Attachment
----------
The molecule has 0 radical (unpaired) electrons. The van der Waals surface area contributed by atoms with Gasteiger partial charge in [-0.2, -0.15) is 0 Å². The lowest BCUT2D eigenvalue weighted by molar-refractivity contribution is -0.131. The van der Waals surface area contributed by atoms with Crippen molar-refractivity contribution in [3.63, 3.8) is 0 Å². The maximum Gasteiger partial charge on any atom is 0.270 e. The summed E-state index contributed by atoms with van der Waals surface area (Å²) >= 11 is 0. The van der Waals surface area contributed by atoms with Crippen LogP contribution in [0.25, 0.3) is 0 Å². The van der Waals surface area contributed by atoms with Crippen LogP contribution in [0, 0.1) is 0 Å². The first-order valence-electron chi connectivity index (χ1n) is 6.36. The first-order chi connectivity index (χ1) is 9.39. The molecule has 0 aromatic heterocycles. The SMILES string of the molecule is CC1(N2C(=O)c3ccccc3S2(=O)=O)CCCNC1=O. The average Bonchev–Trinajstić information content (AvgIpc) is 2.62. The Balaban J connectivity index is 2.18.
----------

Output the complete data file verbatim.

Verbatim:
The molecule has 0 radical (unpaired) electrons. The van der Waals surface area contributed by atoms with Gasteiger partial charge in [-0.2, -0.15) is 0 Å². The lowest BCUT2D eigenvalue weighted by molar-refractivity contribution is -0.131. The van der Waals surface area contributed by atoms with Crippen molar-refractivity contribution in [3.63, 3.8) is 0 Å². The maximum Gasteiger partial charge on any atom is 0.270 e. The summed E-state index contributed by atoms with van der Waals surface area (Å²) >= 11 is 0. The van der Waals surface area contributed by atoms with Crippen LogP contribution in [0.25, 0.3) is 0 Å². The van der Waals surface area contributed by atoms with Crippen LogP contribution in [0, 0.1) is 0 Å². The first-order valence-electron chi connectivity index (χ1n) is 6.36. The first-order chi connectivity index (χ1) is 9.39. The molecule has 0 aromatic heterocycles. The SMILES string of the molecule is CC1(N2C(=O)c3ccccc3S2(=O)=O)CCCNC1=O. The average Bonchev–Trinajstić information content (AvgIpc) is 2.62. The Balaban J connectivity index is 2.18.